Epicanthus : Symptom, Causes and Management

Epicanthus : Symptom, Causes and Management

Epicanthus or epicanthal fold is a semi-lunar fold of skin at medial canthus, with its concavity facing outward. The epicanthal fold obscures the view of the medial canthus including caruncle and plica semilunaris. This is the most common congenital lid condition. Epicanthus may be an isolated phenomenon or it may be an associated feature in patients with congenital ptosis (drooping of eyelids), Down’s syndrome or blepharophimosis (shortening of palpebral fissure both horizontally and vertically) syndrome. This condition may be unilateral or bilateral and is most prominent along the upper lid. Although, it is a normal finding in people of Asian ancestry, but is abnormal in non-Asians.

Epicanthus gives rise to the appearance of pseudostrabismus (present as pseudoesotropia). This condition does not pose any problem to the eye. However, it produces parental concern because of its resemblance to pseudoesotropia. Gentle stretch of the soft tissues of the nasal bridge reduces appearance of epicanthus at the medial canthus and reveals normal alignment of the eyes. Cover and cross-cover test reveals orthophoria (normal alignment of eyes).

Depending on the origin and configuration of free fold, there are at least four distinct types of epicanthus such as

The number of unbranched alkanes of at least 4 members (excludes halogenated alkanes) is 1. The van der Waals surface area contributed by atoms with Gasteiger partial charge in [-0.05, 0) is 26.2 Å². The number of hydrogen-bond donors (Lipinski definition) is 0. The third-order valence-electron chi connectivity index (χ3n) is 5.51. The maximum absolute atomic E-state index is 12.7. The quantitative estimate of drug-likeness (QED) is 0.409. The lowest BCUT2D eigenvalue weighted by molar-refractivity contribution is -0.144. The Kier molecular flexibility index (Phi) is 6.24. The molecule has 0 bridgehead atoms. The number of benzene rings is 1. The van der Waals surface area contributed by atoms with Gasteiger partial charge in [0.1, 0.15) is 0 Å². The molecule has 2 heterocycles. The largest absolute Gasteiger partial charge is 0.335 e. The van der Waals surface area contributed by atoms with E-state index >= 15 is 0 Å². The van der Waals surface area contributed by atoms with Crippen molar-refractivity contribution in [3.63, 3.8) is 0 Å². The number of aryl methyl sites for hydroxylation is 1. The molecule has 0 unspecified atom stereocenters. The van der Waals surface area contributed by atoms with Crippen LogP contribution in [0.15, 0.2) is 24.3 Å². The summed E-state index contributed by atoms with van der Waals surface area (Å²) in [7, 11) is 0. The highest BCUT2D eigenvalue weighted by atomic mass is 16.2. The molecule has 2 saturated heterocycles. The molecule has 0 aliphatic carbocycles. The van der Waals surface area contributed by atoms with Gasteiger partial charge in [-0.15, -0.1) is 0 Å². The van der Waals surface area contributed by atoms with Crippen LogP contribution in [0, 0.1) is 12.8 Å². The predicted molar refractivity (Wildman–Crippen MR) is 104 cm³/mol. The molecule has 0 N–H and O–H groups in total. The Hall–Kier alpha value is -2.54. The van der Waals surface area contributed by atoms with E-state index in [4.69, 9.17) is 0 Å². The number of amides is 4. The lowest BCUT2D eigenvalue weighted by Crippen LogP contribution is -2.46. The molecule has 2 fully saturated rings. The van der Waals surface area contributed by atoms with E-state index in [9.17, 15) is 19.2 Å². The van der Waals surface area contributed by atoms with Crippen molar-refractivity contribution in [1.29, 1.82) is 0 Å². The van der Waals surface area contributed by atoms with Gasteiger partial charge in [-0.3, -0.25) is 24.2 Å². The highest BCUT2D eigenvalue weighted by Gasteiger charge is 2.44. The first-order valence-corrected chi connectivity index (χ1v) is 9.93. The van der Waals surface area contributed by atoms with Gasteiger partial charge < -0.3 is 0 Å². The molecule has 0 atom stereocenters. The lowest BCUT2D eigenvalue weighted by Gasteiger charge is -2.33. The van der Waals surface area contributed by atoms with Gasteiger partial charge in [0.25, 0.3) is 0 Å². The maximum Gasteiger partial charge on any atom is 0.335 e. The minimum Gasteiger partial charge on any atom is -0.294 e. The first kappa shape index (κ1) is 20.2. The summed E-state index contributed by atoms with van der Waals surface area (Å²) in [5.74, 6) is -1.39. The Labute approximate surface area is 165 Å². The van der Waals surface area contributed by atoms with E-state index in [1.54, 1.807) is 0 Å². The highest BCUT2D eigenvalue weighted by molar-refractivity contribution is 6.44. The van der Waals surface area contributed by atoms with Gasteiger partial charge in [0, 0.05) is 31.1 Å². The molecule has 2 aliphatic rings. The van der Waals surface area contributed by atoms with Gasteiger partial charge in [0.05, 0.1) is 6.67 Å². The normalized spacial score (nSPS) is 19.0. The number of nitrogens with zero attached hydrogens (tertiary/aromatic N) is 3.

• Epicanthus supraciliaris.
  • Epicanthus palpebralis.
  • Epicanthus tarsalis.
  • Epicanthus inversus.

Epicanthus generally disappears by the age of puberty as the nasal bridge grows. Epicanthus inversus is usually seen in association with blepharophimosis and may be associated with relative shortage of skin in lateral periorbital area.

Epiblepharon, a related condition seen more frequently in Asians, occurs when a skin fold runs the entire length of the lower eyelid just below the eyelashes, causing them to turn inward, leading to irritation of eyes.

Symptoms

Parents usually bring the child with features such as

  • Cosmetic appearance due to epicanthal fold.
  • Suspected strabismus or squint (pseudoesotropia).
  • Obscuration of visual axis especially when eye is turned medially.
  • Associated ptosis (drooping of eyelids).

Causes

Epicanthus mainly results from a relative deficiency of skin in the vertical axis (as opposed to the horizontal axis) within the medial canthal area. It may occur alone or in association with other abnormalities such as

  • Telecanthus (Increased distance between two medial canthi with normal interpupillary distance).
  • Ptosis of eyelids.
  • Telecanthus and Ptosis together as in blepharophimosis syndrome.
  • Avulsion of medial canthus following trauma.
  • Iatrogenic (induced inadvertently by physician) as in abnormally high or curved dacryocystorhinostomy (DCR) incision.
  • As a part of congenital syndrome e.g. Down’s syndrome.

Epicanthus may be a normal feature in Asians.

Diagnosis

Diagnosis is clinical and depends on the origin and configuration of the free fold.

  • Epicanthus supraciliaris: It occurs when the free fold originates from the midpoint of the eyebrow and runs down on the side of nostril, ending over the anterior lacrimal crest. It obscures medial canthus and caruncle.
  • Epicanthus palpebralis: It is similar to epicanthus supraciliaris, except for the fact that the fold originates lower in the tarsal region of the upper eyelid, and runs down over the medial canthal region, ending at the region of the anterior lacrimal crest.
  • Epicanthus tarsalis: This occurs normally in Asians, with the epicanthal fold running along the length of the upper eyelid, obscuring the roots of the eyelashes, and ending with a curl in the medial canthus. It may not obscure the medial canthal structures and the caruncle.